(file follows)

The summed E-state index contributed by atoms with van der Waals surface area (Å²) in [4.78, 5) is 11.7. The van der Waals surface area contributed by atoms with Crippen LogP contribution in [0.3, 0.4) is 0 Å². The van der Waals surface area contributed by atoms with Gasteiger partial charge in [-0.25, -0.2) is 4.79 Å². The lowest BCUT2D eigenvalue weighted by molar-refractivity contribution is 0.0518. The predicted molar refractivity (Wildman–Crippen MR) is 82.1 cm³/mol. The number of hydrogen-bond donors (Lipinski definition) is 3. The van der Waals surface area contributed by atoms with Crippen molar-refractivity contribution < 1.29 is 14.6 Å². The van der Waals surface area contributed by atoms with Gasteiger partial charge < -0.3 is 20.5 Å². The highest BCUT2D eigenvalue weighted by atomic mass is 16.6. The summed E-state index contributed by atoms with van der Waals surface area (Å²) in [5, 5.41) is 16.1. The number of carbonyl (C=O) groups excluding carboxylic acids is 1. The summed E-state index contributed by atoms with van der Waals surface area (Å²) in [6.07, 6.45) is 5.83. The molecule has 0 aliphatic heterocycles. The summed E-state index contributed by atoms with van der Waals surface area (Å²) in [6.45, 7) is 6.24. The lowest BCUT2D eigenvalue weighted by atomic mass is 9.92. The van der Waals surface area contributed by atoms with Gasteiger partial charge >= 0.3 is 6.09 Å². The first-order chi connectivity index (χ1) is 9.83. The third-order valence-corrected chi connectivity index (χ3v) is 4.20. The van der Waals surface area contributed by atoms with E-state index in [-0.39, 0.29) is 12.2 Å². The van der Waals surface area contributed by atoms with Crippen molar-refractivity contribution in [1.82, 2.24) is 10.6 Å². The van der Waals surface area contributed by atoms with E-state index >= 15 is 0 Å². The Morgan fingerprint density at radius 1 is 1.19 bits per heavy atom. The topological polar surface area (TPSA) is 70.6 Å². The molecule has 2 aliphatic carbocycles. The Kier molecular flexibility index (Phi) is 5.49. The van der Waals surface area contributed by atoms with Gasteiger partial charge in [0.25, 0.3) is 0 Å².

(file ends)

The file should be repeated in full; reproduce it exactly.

The summed E-state index contributed by atoms with van der Waals surface area (Å²) in [4.78, 5) is 11.7. The van der Waals surface area contributed by atoms with Crippen LogP contribution in [0.3, 0.4) is 0 Å². The van der Waals surface area contributed by atoms with Gasteiger partial charge in [-0.25, -0.2) is 4.79 Å². The lowest BCUT2D eigenvalue weighted by molar-refractivity contribution is 0.0518. The predicted molar refractivity (Wildman–Crippen MR) is 82.1 cm³/mol. The number of hydrogen-bond donors (Lipinski definition) is 3. The van der Waals surface area contributed by atoms with Crippen molar-refractivity contribution < 1.29 is 14.6 Å². The van der Waals surface area contributed by atoms with Gasteiger partial charge < -0.3 is 20.5 Å². The highest BCUT2D eigenvalue weighted by atomic mass is 16.6. The summed E-state index contributed by atoms with van der Waals surface area (Å²) in [5, 5.41) is 16.1. The number of carbonyl (C=O) groups excluding carboxylic acids is 1. The summed E-state index contributed by atoms with van der Waals surface area (Å²) in [6.07, 6.45) is 5.83. The molecule has 0 aliphatic heterocycles. The summed E-state index contributed by atoms with van der Waals surface area (Å²) in [6.45, 7) is 6.24. The lowest BCUT2D eigenvalue weighted by atomic mass is 9.92. The van der Waals surface area contributed by atoms with Gasteiger partial charge >= 0.3 is 6.09 Å². The first-order chi connectivity index (χ1) is 9.83. The third-order valence-corrected chi connectivity index (χ3v) is 4.20. The van der Waals surface area contributed by atoms with E-state index in [-0.39, 0.29) is 12.2 Å². The van der Waals surface area contributed by atoms with Crippen molar-refractivity contribution in [1.82, 2.24) is 10.6 Å². The van der Waals surface area contributed by atoms with E-state index >= 15 is 0 Å². The Morgan fingerprint density at radius 1 is 1.19 bits per heavy atom. The topological polar surface area (TPSA) is 70.6 Å². The molecule has 2 aliphatic carbocycles. The Kier molecular flexibility index (Phi) is 5.49. The van der Waals surface area contributed by atoms with Gasteiger partial charge in [0.25, 0.3) is 0 Å².